Giving up on a fairy-tale future—and finding something better

A teacher reconsiders her life plan when a new student joins her class.

August 22, 2018

Kelly and Avita Walters
Kelly Walter (left) and her daughter, Avita, on her adoption day.

Kelly Walter is a middle school teacher in South Carolina. She shared her adoption story with us.

When I was growing up, I had a fairy-tale version of my future in mind. I thought that by the time I was 25 I would have a house, be married to my prince charming, and have a bunch of little kids.

But 25 came and went! I had a home and a job I loved, but no prince.

It was about that time that when a 14-year-old girl, Avita, joined my class in January, halfway through the school year.

As I try to do with all of my students, I began building a relationship with her. She would often stick around after school, and we got in the habit of emailing about school assignments, which other students never did. I knew Avita was in foster care, but I didn’t know exactly what that meant.

That spring, I contacted our department of social services and signed up for a foster parenting orientation. I thought, if there are other kids like Avita in foster care, then I can do this! I would love to have daughter like her.

It turned out that she was thinking the same thing.

When I let Avita know that I had begun the fostering process and was considering adopting, she turned to me with the biggest smile and said, “It’s really hard, but you’d be the best mama.”

In the coming weeks, Avita started asking me probing questions about fostering and adopting. What age child did I want? What gender? Would I consider a teen?

Then she started bringing me letters asking if I would be her mom! In them she wrote that she felt safe and comfortable around me, and she told me how and why she would be a good daughter.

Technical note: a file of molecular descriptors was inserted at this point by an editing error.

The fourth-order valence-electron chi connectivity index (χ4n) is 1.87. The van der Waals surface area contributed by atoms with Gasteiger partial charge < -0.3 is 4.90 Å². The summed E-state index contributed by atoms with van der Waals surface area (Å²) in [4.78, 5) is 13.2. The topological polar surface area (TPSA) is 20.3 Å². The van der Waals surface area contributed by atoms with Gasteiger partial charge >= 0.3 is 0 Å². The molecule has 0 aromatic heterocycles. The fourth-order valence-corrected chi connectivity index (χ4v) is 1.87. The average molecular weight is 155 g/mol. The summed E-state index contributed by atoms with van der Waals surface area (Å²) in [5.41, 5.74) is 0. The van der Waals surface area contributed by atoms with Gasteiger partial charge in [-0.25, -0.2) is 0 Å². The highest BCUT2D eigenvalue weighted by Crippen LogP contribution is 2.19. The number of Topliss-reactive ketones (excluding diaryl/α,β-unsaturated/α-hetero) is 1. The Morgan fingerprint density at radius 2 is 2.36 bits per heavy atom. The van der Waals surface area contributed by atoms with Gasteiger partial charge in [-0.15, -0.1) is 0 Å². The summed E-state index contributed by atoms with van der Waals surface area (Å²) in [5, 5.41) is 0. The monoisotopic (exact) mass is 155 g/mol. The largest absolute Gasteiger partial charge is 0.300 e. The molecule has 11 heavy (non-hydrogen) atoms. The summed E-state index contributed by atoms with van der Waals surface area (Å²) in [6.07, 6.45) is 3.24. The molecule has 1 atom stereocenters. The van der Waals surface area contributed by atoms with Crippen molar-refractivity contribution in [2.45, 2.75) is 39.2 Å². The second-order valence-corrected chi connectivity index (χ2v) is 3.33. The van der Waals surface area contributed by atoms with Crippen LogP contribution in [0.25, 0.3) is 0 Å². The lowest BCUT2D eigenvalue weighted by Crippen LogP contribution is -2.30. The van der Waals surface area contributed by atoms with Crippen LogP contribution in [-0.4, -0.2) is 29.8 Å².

I shared these letters and conversations with her caseworker, worried that I might be overstepping my boundaries as her teacher. The worker seemed very happy with the bond we had created, but asked me not to commit to Avita either way.

One day after school, Avita confronted me with the question: Would I adopt her? I reminded her that there were many times she had told me—and others—that she did not want to be adopted! She said yes, that was true. Sort of. What she meant was that she only wanted to be adopted by a special person, and she felt that person was me.

Our caseworkers agreed.

Two months later, I got my foster care license. And on that day, May 12, I picked Avita up at her temporary foster home. It was a surprise—she had no idea I was coming to get her that day. I’ve never seen someone pack so quickly! We filled my car with her boxes and totes and made it home in one trip.

It was Mother’s Day weekend. Avita got me a personalized photo candle to hold a photo of her and me. It was just a selfie that we took quickly in the middle of the mall! But that candles is one of the best presents I can remember ever receiving.

On June 29, 2018, two days after Avita’s 16th birthday, we officially became mother and daughter.

It’s only been a year, but I’ve seen Avita grow and change in so many ways. She’s also tested my love on many occasions! It’s hard not to take it personally. But every time, I tell her that I am not giving up. I love her and I am not going anywhere.

I look back on my childhood fairy tale of having a home and a husband and lots of little kids running around. And I think, my life turned out even better.


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